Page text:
Rohingya say no return to Myanmar without guaranteed citizenship

Members of Myanmar’s Muslim Rohingya community living as refugees in Bangladesh are again voicing opposition to efforts to repatriate many of them. They say that the Myanmar government has not met their demands over citizenship rights and that it is not safe for them to go back to Myanmar’s Rakhine state, VOA reports.

Those concerns come amid a plan for their repatriation to Myanmar in the coming weeks.

Following recent meetings in Naypyitaw with visiting delegates from Bangladesh’s foreign ministry, Ko Ko Hlaing, Myanmar’s minister for international cooperation, told state-owned media that 7,000 Rohingya from Bangladesh would be sent to Myanmar by December.

Twenty villages would be set up soon with plots for 1,000 houses to resettle more members of the community, the Myanmar minister said.

Members of the Bangladeshi delegation later told Bangladeshi local media the process of repatriation would start with 3,000 Rohingya in a first phase.

At the Myanmar talks, Bangladeshi officials said many Rohingya had refused to return home in the past because they had not been assured of restoration of their citizenship rights. In 1982, military authorities in Myanmar introduced a controversial law stripping the Rohingya of citizenship.

Mohammad Foyes, a 38-year-old Rohingya living in a camp in Bangladesh’s Cox’s Bazar, said that since 2018, the refugee community has conditioned their return to Myanmar on the restoration of those rights and other guarantees.

“But from the Burmese authorities, there is no assurance yet that we will get back our citizenship rights after we return. In such a situation, we do not feel safe to go back to Myanmar,” Foyes told VOA.

Third attempt at repatriation

Fleeing persecution and violence in Myanmar, the Rohingya have for decades crossed over to Bangladesh, where more than 1.2 million of them live in congested shanty colonies.

After a brutal military crackdown in Rakhine state forced 750,000 members of the minority Muslim community to flee to Bangladesh in 2017, international pressure mounted on Myanmar to agree to take back the Rohingya.

Efforts to repatriate the refugees failed in 2018 and 2019 when the Rohingya said that the Myanmar authorities had not accepted the demand for citizenship rights. The latest effort to send the Rohingya refugees back to Myanmar stems from a China-backed initiative.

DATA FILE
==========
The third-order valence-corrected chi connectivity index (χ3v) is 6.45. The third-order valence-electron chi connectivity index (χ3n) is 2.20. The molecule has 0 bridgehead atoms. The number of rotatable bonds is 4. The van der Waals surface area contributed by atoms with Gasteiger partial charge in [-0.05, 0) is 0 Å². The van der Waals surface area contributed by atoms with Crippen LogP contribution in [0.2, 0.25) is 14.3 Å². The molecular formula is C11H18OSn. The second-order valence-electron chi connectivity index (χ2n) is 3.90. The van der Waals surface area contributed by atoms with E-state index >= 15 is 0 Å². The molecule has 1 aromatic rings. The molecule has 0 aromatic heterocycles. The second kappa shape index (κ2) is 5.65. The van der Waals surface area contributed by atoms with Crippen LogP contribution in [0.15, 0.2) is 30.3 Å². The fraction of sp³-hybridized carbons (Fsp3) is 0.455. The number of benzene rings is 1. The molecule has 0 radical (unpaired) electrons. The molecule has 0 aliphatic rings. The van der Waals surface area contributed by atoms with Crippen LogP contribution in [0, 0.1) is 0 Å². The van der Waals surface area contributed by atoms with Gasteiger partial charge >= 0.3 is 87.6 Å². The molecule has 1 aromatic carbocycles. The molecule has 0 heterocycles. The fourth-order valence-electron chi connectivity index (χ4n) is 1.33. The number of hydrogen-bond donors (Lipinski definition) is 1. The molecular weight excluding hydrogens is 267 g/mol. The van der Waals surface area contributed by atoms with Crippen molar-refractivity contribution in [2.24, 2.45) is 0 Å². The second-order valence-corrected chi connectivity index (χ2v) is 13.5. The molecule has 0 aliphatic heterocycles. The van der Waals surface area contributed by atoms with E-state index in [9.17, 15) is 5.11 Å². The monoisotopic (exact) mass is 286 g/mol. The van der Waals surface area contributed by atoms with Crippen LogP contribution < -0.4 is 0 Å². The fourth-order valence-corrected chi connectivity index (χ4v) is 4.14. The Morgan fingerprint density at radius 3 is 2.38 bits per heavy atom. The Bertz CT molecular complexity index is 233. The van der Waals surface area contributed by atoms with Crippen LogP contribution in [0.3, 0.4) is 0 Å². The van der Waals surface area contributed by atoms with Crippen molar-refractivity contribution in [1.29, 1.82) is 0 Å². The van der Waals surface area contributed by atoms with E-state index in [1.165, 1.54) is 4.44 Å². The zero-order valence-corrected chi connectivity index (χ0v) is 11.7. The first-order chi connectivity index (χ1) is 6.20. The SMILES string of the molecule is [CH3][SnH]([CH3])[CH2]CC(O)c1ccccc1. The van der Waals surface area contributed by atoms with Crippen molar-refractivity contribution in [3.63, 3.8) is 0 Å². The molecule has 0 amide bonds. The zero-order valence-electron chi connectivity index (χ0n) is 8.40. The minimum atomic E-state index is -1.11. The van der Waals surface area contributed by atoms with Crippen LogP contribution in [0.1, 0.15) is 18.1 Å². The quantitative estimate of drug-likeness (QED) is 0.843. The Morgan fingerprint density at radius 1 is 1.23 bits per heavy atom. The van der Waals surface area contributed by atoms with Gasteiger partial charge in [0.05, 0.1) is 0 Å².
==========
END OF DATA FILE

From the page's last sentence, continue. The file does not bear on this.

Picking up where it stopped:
However, Nurul Kabir, a Rohingya refugee teacher in Cox’s Bazar, said he and his neighbors in Bangladesh are not ready to go home because certain conditions have not been met.

“The Myanmar government has not agreed to our demands regarding citizenship rights, issuing national ID cards, returning confiscated properties, restoring the right to livelihood, allowing free movement and ensuring our security,” Kabir told VOA.

“Unless Myanmar heeds our demands and convinces the global community and the U.N. of its commitment, no Rohingya will agree to return to Myanmar,” he said.

Htway Lwin, a Cox’s Bazar-based Rohingya community leader and human rights defender, said Myanmar authorities still count the Rohingya as “illegal immigrants.”

“In the past, the Myanmar authorities wanted the Rohingya to accept the NVCs or the National Verification Cards,” Lwin said. “All Rohingya rejected the NVC because it officially labeled us as illegal immigrants.”

‘No sign of restoration of citizenship’

“Before the repatriation, it is crucial that the junta assures us of the restoration of our citizenship rights, freedom of movement, religious freedom, education and, in essence, equal rights every other community enjoys in Myanmar,” Lwin told VOA.

Mohammad Mizanur Rahman, Bangladesh’s refugee relief and repatriation commissioner, said the Bangladeshi government cannot be blamed for the delay in the repatriation.

“In 2018, we handed over a list of over 800,000 Rohingya refugees to the Myanmar authorities for the purpose of repatriation,” Rahman told VOA. “So far, they have verified only 100,000 of them and have agreed to accept around 20,000 of them without any hitch. The process of verification is very slow and even more complicated.

“The main demand of the Rohingya is to return to their own homes in Myanmar,” Rahman said. “But the Myanmar authorities seem to oscillate between granting them this demand and refusing it. Sometimes they say one thing, sometimes the other.”

Bangladesh is trying its best for a swift, successful and sustainable repatriation, Rahman said.

Phil Robertson, Asia division deputy director of Human Rights Watch, noted that “without offers of real human rights protection, full citizenship in Myanmar and the right to freedom of movement and livelihoods,” the Rohingya refugees in the Bangladesh camps won’t budge.

“The SAC [State Administration Council] military junta is fooling itself, and more cynically, trying to deceive the international community, by claiming that this offer of 20 more de facto internment camps for returning refugees changes anything at all in the repatriation dynamic,” Robertson told VOA. “The bottom line is the Rohingya are not prepared to go, and nothing the Bangladesh and Myanmar governments try to do short of real rights reforms will persuade them otherwise.

“It’s time for the international community to demand Myanmar get serious about offering full rights and return to their homes for the Rohingya refugees and stop playing games with these people’s lives,” he said.

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